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Tuesday, 17 July 2012

Health Fears for Palestinian Hunger Striker - Amnesty International

ULY 16, 2012

Palestinian prisoner Akram Rikhawi’s life is in grave danger. He has been on hunger strike and is being held in an Israeli prison clinic which cannot provide the specialist care he needs.



Palestinian prisoner Akram Rikhawi’s life is in grave danger. He has been on hunger strike
since 12 April and is being held in an Israeli prison clinic which cannot provide the specialist
care he needs. He is suffering from various chronic health conditions including diabetes,
asthma, osteoporosis and high cholesterol.

Thirty-eight-year-old Akram Rikhawi, from the Gaza Strip, is held in solitary confinement in the Israel Prison Service
(IPS) clinic in Ramleh prison in Israel, apparently as punishment for his hunger strike. He is being denied regular access
to an independent doctor and requires treatment in a civilian prison with the necessary facilities to address his various
urgent medical needs. During his hunger strike he has at times only taken water, while at other times he has also taken

Akram Rikhawi started his hunger strike in protest at the inadequacy of his medical treatment in prison which led him to
request early release although this was denied twice. On 4 July, a doctor from local NGO, Physicians for Human Rights-
Israel (PHR-I), finally visited Akram Rikhawi. PHR-I had made several requests to the IPS for him to see an independent
doctor as well as an appeal to the District Court, which on 27 June ruled that access should be given no later than 3 July.
He has had only one other visit from a PHR-I doctor which took place on 6 June.

On 4 July, PHR-I said that Akram Rikhawi’s asthma had worsened dramatically and that the “… doctor believes [he] has
been given very high doses of steroids as treatment [for asthma], which can cause severe long-term and irreversible
damage.” The doctor also reiterated a recommendation made following the June visit that he should be examined by a
lung specialist. The doctor also said that his right eye needs to be examined to assess whether he needs surgery for a
possible cataract; he has already had surgery for a cataract on his left eye. Akram Rikhawi complained of extreme
dizziness, numbness in his left thigh which PHR-I report could indicate peripheral nerve damage. He has difficulty walking
and standing but is apparently not being assisted to move around.

On 24 June Akram Rikhawi was taken to Assaf Harofeh Hospital, a public hospital in Israel, where he spent two days
shackled to the bed – a form of ill-treatment - until he was transferred back to prison.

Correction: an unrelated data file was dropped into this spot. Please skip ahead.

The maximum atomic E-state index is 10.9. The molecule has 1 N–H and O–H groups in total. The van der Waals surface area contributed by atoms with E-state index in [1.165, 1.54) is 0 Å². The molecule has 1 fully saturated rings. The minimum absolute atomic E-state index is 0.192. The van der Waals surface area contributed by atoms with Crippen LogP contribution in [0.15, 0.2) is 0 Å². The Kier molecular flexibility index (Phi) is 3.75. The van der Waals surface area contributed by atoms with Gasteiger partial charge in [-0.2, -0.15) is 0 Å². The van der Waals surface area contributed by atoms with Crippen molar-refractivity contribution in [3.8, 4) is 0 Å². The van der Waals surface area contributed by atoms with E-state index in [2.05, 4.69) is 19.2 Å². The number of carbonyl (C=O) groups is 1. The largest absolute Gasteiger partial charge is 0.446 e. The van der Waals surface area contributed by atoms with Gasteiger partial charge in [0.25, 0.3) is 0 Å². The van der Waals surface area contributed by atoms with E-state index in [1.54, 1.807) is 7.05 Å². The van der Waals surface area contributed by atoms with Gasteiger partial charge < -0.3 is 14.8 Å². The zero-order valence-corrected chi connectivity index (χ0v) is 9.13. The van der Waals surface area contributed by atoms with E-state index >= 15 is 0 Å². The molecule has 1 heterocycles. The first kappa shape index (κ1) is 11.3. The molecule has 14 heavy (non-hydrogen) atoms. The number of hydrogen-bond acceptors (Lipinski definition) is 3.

Please write immediately in Hebrew or your own language:

. Expressing grave concern for Akram Rikhawi’s health, urging the authorities to take immediate steps to ensure he
has access to adequate medical care including the further examinations he requires in civilian hospitals with
specialized facilities, and access to an independent doctor of his choice;
. Urging them to take all necessary measures to ensure that he is treated humanely at all times and not punished in
any way for his hunger strike including by being held in solitary confinement and shackled.


Deputy Prime Minister and Minister of

Ehud Barak, Ministry of Defence

37 Kaplan Street, Hakirya

Tel Aviv 61909, ISRAEL

Fax: 011 972 3 69 16940 / 62757

Salutation: Dear Minister

Israel Prison Service Commissioner

Lieutenant-General Aharon Franco

Israel Prison Service, PO Box 81

Ramleh 72100, ISRAEL

Fax: 011 972 8 919 3800

Salutation: Dear Lieutenant-General

And copies to:

Military Advocate General

Brigadier General Danny Efroni

6 David Elazar Street

Hakirya, Tel Aviv, ISRAEL

Fax: 011 972 3 569 4526


Also send :

Ambassador Michael B. Oren, Embassy of Israel, 3514 International Dr. NW, Washington DC 20008

Tel: 1 202 364 5500 | Fax: 1 202 364 5423 | Email: –OR- | Twitter: @IsraelinUSA

Please check with your section office if sending appeals after the above date.




Akram Rikhawi was arrested by Israeli security forces at a checkpoint in 2004 while he was travelling to his home in Rafah
in the Gaza Strip. He was sentenced by a military court later the same year to nine years’ imprisonment. Amnesty
International is not aware of the offences of which he was convicted.

He was part of the recent mass hunger strike involving some 2,000 Palestinian prisoners and detainees who were
protesting against poor prison conditions, including solitary confinement, denial of family visits and detention without
charge. The hunger strike came to an end on 14 May following an Egyptian-brokered deal with the Israeli authorities. The
deal included an agreement by the authorities to end the solitary confinement of 19 prisoners and lift a ban on family visits
for prisoners from the Gaza Strip. On 16 July 2012, 40 relatives of 24 individuals from Gaza who are held in Israel were
allowed to visit their relatives in Ramon (also known as Nafkha) prison, southern Israel. This is the first time since 2007
that the Israeli authorities have allowed families from Gaza to visit their relatives in Israeli prisons. Akram Rikhawi has not
seen his family who live in Gaza since 2006. According to the ICRC, a total of 554 individuals whose families are in the
Gaza Strip are held in Israeli prisons (see:
palestine-news-2012-07-16.htm). Relatives of West Bank prisoners are also frequently denied visitor permits by the
Israeli authorities on unspecified “security” grounds.

At least three other Palestinian men held in Israeli prisons remain on hunger-strike in protest at their conditions and
detention with trial.

Name: Akram Rikhawi (m)

Issues: Hunger Strike, Health concern

UA: 212/12

Issue Date: 16 July 2012

Country: Israel/ Occupied Palestinian Territories

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